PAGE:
• Malevolent Mugshot: The large portrait of Dr. Marcus in the entrance of the Management Training Facility is weird but not unheard of in a school. What's really silly are the doors with his profile on them that can only be opened with leech shaped keys.
  • The Medic: Rebecca, as the field medic of S.T.A.R.S. is the only one who can combine herbs to make stronger medicine.
  • Minigame: Leech Hunter.
  • Never Split the Party: For the most part, the game's easier if you keep Billy and Rebecca together, since it lets you put out twice as much firepower quickly. However, there's parts where you have to split them up, and others where it's easier to sneak by monsters if there's only one of you around. Particularly anything with leech zombies.
  • Ninja Pirate Zombie Robot: Eliminators, which are zombie monkeys.
  • Nintendo Hard: This game is comparable to Code: Veronica as the overall lack of ammo and healing items (that you have to split between two characters) is among the stingiest in the entire series. Unlike that game, however, you do not have a decent knife to help conserve ammo, so you must make every shot count, avoid enemies when possible and only heal when absolutely necessary. If you don't have an excess of ammo for your best weapons and healing items for a boss battle than forget it. Have fun starting the entire game over.
  • Odd Couple: An innocent, delicate-looking, 18-year-old rookie of an elite police force teams up with the escaped convict she is supposed to be arresting, a gruff, cynical, rather intimidating-looking 26-year-old ex-Marine who was sentenced to death for murdering 23 people. Their relationship starts as Teeth-Clenched Teamwork, but they eventually become Fire-Forged Friends after he saves her life repeatedly, proves to be a decent guy, and she lies to her team to protect him.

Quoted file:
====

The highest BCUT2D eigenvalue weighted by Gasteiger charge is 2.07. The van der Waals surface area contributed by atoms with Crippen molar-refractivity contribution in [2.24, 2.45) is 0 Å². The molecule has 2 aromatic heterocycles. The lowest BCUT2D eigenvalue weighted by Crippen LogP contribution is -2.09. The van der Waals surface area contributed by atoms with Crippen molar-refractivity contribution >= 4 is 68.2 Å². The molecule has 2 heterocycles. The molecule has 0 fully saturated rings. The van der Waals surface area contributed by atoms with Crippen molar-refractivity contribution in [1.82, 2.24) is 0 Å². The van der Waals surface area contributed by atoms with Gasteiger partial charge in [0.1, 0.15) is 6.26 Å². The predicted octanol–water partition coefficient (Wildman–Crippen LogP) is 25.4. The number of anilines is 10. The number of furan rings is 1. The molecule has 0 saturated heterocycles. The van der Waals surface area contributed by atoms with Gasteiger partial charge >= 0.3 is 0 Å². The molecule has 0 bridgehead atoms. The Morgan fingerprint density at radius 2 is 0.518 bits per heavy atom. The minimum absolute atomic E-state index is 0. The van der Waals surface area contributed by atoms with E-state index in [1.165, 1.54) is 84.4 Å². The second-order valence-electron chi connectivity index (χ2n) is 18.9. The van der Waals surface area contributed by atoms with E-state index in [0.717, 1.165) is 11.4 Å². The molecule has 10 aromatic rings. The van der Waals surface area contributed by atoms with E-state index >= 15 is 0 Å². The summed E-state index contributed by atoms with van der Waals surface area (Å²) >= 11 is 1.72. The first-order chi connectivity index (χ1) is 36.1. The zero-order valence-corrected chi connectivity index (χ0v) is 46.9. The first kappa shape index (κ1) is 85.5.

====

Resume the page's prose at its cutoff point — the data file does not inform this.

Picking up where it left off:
• One-Hit Kill: Lurkers are capable of doing this, regardless of health, if you don't escape their grasp in time.
  • Papa Wolf: Billy becomes a "big brother" version of this to Rebecca over the course of the game.
  • Permanently Missable Content: Any item the player doesn't interact with in the Ecliptic Express before it crashes will not be transferred over to the Management Training Facility. Likewise, the wardrobe closet will become inaccessible after the crash, meaning that Rebecca and Billy will be stuck with whatever outfit the player picked for them. The HD Remaster, however, adds a suitcase to your inventory as a new personal item, from which you can change your costumes at any time.